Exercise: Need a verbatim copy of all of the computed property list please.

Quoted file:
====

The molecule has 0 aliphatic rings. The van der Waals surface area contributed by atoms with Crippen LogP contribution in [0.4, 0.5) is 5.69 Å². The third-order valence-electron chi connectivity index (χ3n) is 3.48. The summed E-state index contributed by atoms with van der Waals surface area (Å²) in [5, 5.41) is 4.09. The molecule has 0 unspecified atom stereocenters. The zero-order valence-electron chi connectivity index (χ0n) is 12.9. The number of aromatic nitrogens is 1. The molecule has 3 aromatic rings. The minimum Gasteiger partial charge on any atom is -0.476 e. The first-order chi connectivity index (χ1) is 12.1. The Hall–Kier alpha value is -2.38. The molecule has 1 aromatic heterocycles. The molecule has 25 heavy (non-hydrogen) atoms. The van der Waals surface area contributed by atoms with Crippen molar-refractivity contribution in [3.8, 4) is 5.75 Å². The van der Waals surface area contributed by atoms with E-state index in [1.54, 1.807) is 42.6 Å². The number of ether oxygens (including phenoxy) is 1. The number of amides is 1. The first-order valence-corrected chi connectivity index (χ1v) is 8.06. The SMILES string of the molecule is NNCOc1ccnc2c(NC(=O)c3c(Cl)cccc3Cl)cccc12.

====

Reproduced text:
The molecule has 0 aliphatic rings. The van der Waals surface area contributed by atoms with Crippen LogP contribution in [0.4, 0.5) is 5.69 Å². The third-order valence-electron chi connectivity index (χ3n) is 3.48. The summed E-state index contributed by atoms with van der Waals surface area (Å²) in [5, 5.41) is 4.09. The molecule has 0 unspecified atom stereocenters. The zero-order valence-electron chi connectivity index (χ0n) is 12.9. The number of aromatic nitrogens is 1. The molecule has 3 aromatic rings. The minimum Gasteiger partial charge on any atom is -0.476 e. The first-order chi connectivity index (χ1) is 12.1. The Hall–Kier alpha value is -2.38. The molecule has 1 aromatic heterocycles. The molecule has 25 heavy (non-hydrogen) atoms. The van der Waals surface area contributed by atoms with Crippen molar-refractivity contribution in [3.8, 4) is 5.75 Å². The van der Waals surface area contributed by atoms with E-state index in [1.54, 1.807) is 42.6 Å². The number of ether oxygens (including phenoxy) is 1. The number of amides is 1. The first-order valence-corrected chi connectivity index (χ1v) is 8.06. The SMILES string of the molecule is NNCOc1ccnc2c(NC(=O)c3c(Cl)cccc3Cl)cccc12.